Research in Genetic Epidemiology

SSI’s genetic epidemiology research is aimed at identifying genetic variants associated with health and disease and understanding the underlying molecular mechanisms. We hereby contribute to a strong foundation for subsequent translational research leading to improved prevention, diagnosis and treatment of patients.

Areas of Focus

The overarching goal of our research is to understand how genetic variation – small differences in our DNA – affect our health. Our research is focused on two main areas: pregnancy and selected diseases in young children.

Preterm delivery and low birth weight can have detrimental effects on the health of a child. We study the influence of both the maternal and the fetal genome on when a child is born and how much it weighs at birth. The Danish National Birth Cohort is a central resource for these studies.

Our second area of focus is selected diseases in young children, for which there is prior evidence that genetic factors play an important role. For these studies, we rely on information from Danish health registers (in the form of, e.g., diagnosis and surgery codes) to identify patients. We then retrieve biological specimens from the Danish National Biobank for genotyping and sometimes other analyses. These resources allow us to conduct studies that would not be feasible anywhere else in the world.

Highlighted Research Projects

Genetics, metabolism, and the risk of two digestive system diseases in newborns

Pyloric stenosis and Hirschsprung disease were both characterized by the Danish pediatrician Harald Hirschsprung in the late 19th century. In a series of studies, we investigate the genetic background of the two diseases of the gut and also analyze a number of metabolic markers using dried blood spot samples obtained a few days after birth. One notable finding is that genetic variants influencing blood cholesterol levels are also associated with the risk of pyloric stenosis. The project contributes with important new knowledge about the regulation of metabolism very early in life, and about how the risk of two serious digestive system diseases are affected.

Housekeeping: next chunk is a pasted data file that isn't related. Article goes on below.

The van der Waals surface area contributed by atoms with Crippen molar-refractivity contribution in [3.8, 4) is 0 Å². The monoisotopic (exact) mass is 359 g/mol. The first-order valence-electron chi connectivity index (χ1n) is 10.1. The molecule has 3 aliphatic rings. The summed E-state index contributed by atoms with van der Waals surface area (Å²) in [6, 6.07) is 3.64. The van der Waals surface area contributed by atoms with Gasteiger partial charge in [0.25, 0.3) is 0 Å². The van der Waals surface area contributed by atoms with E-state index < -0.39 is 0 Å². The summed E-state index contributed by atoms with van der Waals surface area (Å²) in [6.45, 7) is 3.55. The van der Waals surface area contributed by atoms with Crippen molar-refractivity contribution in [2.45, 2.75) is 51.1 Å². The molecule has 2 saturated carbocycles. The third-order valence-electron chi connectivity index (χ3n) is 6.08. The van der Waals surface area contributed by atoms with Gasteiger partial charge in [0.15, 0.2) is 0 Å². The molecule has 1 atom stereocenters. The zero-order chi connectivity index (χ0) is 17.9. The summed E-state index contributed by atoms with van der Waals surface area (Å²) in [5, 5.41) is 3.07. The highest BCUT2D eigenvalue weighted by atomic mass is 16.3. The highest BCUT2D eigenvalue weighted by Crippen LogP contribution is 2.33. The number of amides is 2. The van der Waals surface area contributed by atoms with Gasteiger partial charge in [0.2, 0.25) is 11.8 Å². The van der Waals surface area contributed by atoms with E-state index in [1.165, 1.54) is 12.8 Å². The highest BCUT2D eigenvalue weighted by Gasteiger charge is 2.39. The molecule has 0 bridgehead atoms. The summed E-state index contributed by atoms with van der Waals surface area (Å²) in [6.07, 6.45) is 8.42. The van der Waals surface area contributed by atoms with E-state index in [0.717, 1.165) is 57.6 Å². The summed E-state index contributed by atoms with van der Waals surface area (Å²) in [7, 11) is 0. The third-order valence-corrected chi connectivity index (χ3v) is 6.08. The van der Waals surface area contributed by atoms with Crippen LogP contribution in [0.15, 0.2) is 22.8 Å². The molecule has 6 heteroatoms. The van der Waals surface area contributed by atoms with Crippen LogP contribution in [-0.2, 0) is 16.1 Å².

Selected publications

Feenstra, B., Geller, F., et al. Common variants near MBNL1 and NKX2-5 are associated with infantile hypertrophic pyloric stenosis. Nature Genetics 2012; 44, 334-337. 
Feenstra, B., Geller, F., et al. Plasma lipids, genetic variants near APOA1, and the risk of infantile hypertrophic pyloric stenosis. JAMA 2013; 310, 714-721.  
Fadista, J., et al. Genome-wide association study of Hirschsprung disease detects a novel low-frequency variant at the RET locus. Eur J Hum Genet 2018; 26, 561-569.  
Fadista, J., Skotte, L., et al. Genome-wide meta-analysis identifies BARX1 and EML4-MTA3 as new loci associated with infantile hypertrophic pyloric stenosis. Hum Mol Genet2018; ddy347, 

Genetic studies of pregnancy and birth

Being born prematurely can have serious consequences for the health of a child. But what determines when a woman goes into labour, and why do some women deliver their babies several weeks before term? Environmental influences are important, but some of the answers also lie in the genetic variation among pregnant women and their unborn children. In collaboration with research groups in several other countries, we have analyzed the genomes of more than 40,000 women and 80,000 children. We have identified robust associations with common genetic variants affecting, e.g., the metabolism of the micronutrient selenium and the signaling between the fetus and the mother. Our genetic findings have prompted follow-up studies in cell lines to understand the molecular level mechanisms. Basic scientific knowledge from studies like these will eventually translate into improved prevention of preterm birth.

Selected publications
Zhang, G., et al. Genetic Associations with Gestational Duration and Spontaneous Preterm Birth. N Engl J Med 2017; 377, 1156-1167, 
Liu, X., et al. Variants in the fetal genome near pro-inflammatory cytokine genes on 2q13 are associated with gestational duration. bioRxiv 2018; 423897,  

Bjarke Feenstra


Bjarke Feenstra, Senior Researcher, Epidemiologisk Forskning / Genetisk epidemiologi
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